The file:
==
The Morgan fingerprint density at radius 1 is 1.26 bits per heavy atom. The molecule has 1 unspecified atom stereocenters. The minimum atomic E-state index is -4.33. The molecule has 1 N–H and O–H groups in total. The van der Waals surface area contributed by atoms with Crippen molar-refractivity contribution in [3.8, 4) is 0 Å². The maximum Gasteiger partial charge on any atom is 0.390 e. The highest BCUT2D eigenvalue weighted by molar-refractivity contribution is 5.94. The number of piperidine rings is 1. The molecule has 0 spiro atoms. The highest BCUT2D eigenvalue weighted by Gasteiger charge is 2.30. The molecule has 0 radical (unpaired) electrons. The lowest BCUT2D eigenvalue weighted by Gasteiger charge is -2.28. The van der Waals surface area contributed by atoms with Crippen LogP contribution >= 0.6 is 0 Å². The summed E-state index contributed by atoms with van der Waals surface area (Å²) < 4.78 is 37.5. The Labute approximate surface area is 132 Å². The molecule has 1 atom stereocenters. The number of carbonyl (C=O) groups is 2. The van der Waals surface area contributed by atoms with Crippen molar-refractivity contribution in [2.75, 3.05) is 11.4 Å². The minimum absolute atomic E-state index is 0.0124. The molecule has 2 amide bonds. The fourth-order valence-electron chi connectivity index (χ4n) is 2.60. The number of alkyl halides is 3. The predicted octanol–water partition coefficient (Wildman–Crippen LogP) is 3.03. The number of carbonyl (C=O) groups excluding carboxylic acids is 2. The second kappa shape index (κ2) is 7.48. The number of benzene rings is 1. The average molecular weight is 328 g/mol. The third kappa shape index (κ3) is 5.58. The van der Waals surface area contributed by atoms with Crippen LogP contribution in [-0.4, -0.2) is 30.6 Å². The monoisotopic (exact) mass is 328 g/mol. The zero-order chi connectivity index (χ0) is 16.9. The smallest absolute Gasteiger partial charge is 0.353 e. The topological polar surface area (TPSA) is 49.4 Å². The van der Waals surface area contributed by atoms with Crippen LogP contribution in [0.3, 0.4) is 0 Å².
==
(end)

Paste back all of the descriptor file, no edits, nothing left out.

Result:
The Morgan fingerprint density at radius 1 is 1.26 bits per heavy atom. The molecule has 1 unspecified atom stereocenters. The minimum atomic E-state index is -4.33. The molecule has 1 N–H and O–H groups in total. The van der Waals surface area contributed by atoms with Crippen molar-refractivity contribution in [3.8, 4) is 0 Å². The maximum Gasteiger partial charge on any atom is 0.390 e. The highest BCUT2D eigenvalue weighted by molar-refractivity contribution is 5.94. The number of piperidine rings is 1. The molecule has 0 spiro atoms. The highest BCUT2D eigenvalue weighted by Gasteiger charge is 2.30. The molecule has 0 radical (unpaired) electrons. The lowest BCUT2D eigenvalue weighted by Gasteiger charge is -2.28. The van der Waals surface area contributed by atoms with Crippen LogP contribution >= 0.6 is 0 Å². The summed E-state index contributed by atoms with van der Waals surface area (Å²) < 4.78 is 37.5. The Labute approximate surface area is 132 Å². The molecule has 1 atom stereocenters. The number of carbonyl (C=O) groups is 2. The van der Waals surface area contributed by atoms with Crippen molar-refractivity contribution in [2.75, 3.05) is 11.4 Å². The minimum absolute atomic E-state index is 0.0124. The molecule has 2 amide bonds. The fourth-order valence-electron chi connectivity index (χ4n) is 2.60. The number of alkyl halides is 3. The predicted octanol–water partition coefficient (Wildman–Crippen LogP) is 3.03. The number of carbonyl (C=O) groups excluding carboxylic acids is 2. The second kappa shape index (κ2) is 7.48. The number of benzene rings is 1. The average molecular weight is 328 g/mol. The third kappa shape index (κ3) is 5.58. The van der Waals surface area contributed by atoms with Crippen LogP contribution in [-0.4, -0.2) is 30.6 Å². The monoisotopic (exact) mass is 328 g/mol. The zero-order chi connectivity index (χ0) is 16.9. The smallest absolute Gasteiger partial charge is 0.353 e. The topological polar surface area (TPSA) is 49.4 Å². The van der Waals surface area contributed by atoms with Crippen LogP contribution in [0.3, 0.4) is 0 Å².